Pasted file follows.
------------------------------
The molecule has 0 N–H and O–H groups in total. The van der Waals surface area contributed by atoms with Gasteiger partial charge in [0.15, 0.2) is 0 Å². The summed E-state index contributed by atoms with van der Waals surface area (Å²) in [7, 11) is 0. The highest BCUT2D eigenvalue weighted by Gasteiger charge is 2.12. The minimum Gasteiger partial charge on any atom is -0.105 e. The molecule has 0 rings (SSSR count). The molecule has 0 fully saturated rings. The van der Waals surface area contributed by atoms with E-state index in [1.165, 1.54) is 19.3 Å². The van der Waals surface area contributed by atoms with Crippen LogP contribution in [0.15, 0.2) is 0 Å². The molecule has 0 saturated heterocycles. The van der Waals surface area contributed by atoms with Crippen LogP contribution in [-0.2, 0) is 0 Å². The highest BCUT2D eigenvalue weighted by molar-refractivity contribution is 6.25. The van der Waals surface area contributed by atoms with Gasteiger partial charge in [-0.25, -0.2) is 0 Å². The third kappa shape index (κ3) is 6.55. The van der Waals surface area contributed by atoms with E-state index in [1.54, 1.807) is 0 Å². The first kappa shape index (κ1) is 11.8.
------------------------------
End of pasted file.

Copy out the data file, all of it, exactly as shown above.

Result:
The molecule has 0 N–H and O–H groups in total. The van der Waals surface area contributed by atoms with Gasteiger partial charge in [0.15, 0.2) is 0 Å². The summed E-state index contributed by atoms with van der Waals surface area (Å²) in [7, 11) is 0. The highest BCUT2D eigenvalue weighted by Gasteiger charge is 2.12. The minimum Gasteiger partial charge on any atom is -0.105 e. The molecule has 0 rings (SSSR count). The molecule has 0 fully saturated rings. The van der Waals surface area contributed by atoms with E-state index in [1.165, 1.54) is 19.3 Å². The van der Waals surface area contributed by atoms with Crippen LogP contribution in [0.15, 0.2) is 0 Å². The molecule has 0 saturated heterocycles. The van der Waals surface area contributed by atoms with Crippen LogP contribution in [-0.2, 0) is 0 Å². The highest BCUT2D eigenvalue weighted by molar-refractivity contribution is 6.25. The van der Waals surface area contributed by atoms with Gasteiger partial charge in [-0.25, -0.2) is 0 Å². The third kappa shape index (κ3) is 6.55. The van der Waals surface area contributed by atoms with E-state index in [1.54, 1.807) is 0 Å². The first kappa shape index (κ1) is 11.8.